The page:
Nonalcoholic fatty liver disease and familial mediterranean fever: Are they related?
MetadataShow full item record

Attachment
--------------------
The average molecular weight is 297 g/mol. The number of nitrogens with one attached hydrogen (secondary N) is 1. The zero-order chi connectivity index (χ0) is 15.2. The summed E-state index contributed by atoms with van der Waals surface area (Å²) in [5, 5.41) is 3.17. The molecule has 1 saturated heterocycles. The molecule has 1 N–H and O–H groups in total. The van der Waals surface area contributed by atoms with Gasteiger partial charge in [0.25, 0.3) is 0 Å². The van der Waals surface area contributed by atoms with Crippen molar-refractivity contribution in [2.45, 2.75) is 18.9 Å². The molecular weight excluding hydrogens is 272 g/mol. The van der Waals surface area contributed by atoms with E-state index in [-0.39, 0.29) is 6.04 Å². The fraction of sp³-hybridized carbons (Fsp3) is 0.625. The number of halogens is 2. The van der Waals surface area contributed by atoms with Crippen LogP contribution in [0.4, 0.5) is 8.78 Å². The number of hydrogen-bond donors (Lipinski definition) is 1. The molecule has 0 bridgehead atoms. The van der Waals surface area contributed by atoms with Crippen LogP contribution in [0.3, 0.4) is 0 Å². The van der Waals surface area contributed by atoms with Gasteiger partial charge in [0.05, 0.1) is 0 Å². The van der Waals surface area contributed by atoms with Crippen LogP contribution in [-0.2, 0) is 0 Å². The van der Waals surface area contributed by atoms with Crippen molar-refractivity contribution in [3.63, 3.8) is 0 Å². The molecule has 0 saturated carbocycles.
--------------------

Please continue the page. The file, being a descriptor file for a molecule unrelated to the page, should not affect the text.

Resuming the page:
Introduction Familial Mediterranean fever (FMF) is a periodic febrile disease characterized by acute recurrent episodes of serositis. Liver disease is not considered a part of the spectrum of clinical manifestations of FMF. Objective The purpose of this study was to characterize the nonalcoholic fatty liver disease (NAFLD) that could be associated with familial Mediterranean fever (FMF). Methods Clinical findings and treatment information of the patients with FMF were obtained from outpatient files. Weight, height, hip and waist circumference, blood pressure, blood C-reactive protein (CRP), erythrocyte sedimentation rate (ESR), fibrinogen, glucose, low-density lipoprotein (LDL), high-density lipoprotein (HDL), triglycerides (TG), creatinine, alanine aminotransferase (ALT), and insulin levels were determined in all subjects, and additionally liver ultrasonography was performed for signs of hepatosteatosis. Results Fifty-two age and gender matched patients with FMF, and 30 healthy controls were included in the study. The prevalence of metabolic syndrome in the patient group was determined to be significantly higher in the patient group compared to the healthy group. When FMF patients with and without hepatosteatosis were compared, the prevalence of metabolic syndrome was determined to be 6 vs. 3, respectively (p<0.001). Eleven patients with FMF were found to have grade 1-2 hepatosteatosis, and only 6 of healthy subjects had grade 1 hepatoseatosis (p=0.901). Conclusion When compared with healthy controls, we found the prevalence of NAFLD was not increased in patients with FMF.